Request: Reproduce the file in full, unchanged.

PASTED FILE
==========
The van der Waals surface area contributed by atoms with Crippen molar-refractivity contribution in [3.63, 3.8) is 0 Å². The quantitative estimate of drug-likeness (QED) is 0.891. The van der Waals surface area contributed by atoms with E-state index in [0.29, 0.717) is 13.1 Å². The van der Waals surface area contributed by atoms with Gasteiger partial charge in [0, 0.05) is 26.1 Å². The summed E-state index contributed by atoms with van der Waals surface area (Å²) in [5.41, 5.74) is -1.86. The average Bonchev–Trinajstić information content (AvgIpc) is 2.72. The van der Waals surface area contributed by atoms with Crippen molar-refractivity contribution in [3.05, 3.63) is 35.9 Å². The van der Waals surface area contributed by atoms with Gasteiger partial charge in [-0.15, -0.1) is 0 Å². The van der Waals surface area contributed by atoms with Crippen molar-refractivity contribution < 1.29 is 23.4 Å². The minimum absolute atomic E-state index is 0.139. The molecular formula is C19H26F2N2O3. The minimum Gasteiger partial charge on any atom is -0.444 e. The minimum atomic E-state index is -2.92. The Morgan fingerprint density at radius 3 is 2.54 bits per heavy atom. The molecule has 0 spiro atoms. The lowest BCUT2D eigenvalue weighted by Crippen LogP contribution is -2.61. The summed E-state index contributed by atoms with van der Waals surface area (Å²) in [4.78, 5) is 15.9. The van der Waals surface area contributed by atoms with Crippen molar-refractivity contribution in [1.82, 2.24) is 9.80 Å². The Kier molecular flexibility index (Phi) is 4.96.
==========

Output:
The van der Waals surface area contributed by atoms with Crippen molar-refractivity contribution in [3.63, 3.8) is 0 Å². The quantitative estimate of drug-likeness (QED) is 0.891. The van der Waals surface area contributed by atoms with E-state index in [0.29, 0.717) is 13.1 Å². The van der Waals surface area contributed by atoms with Gasteiger partial charge in [0, 0.05) is 26.1 Å². The summed E-state index contributed by atoms with van der Waals surface area (Å²) in [5.41, 5.74) is -1.86. The average Bonchev–Trinajstić information content (AvgIpc) is 2.72. The van der Waals surface area contributed by atoms with Crippen molar-refractivity contribution in [3.05, 3.63) is 35.9 Å². The van der Waals surface area contributed by atoms with Gasteiger partial charge in [-0.15, -0.1) is 0 Å². The van der Waals surface area contributed by atoms with Crippen molar-refractivity contribution < 1.29 is 23.4 Å². The minimum absolute atomic E-state index is 0.139. The molecular formula is C19H26F2N2O3. The minimum Gasteiger partial charge on any atom is -0.444 e. The minimum atomic E-state index is -2.92. The Morgan fingerprint density at radius 3 is 2.54 bits per heavy atom. The molecule has 0 spiro atoms. The lowest BCUT2D eigenvalue weighted by Crippen LogP contribution is -2.61. The summed E-state index contributed by atoms with van der Waals surface area (Å²) in [4.78, 5) is 15.9. The van der Waals surface area contributed by atoms with Crippen molar-refractivity contribution in [1.82, 2.24) is 9.80 Å². The Kier molecular flexibility index (Phi) is 4.96.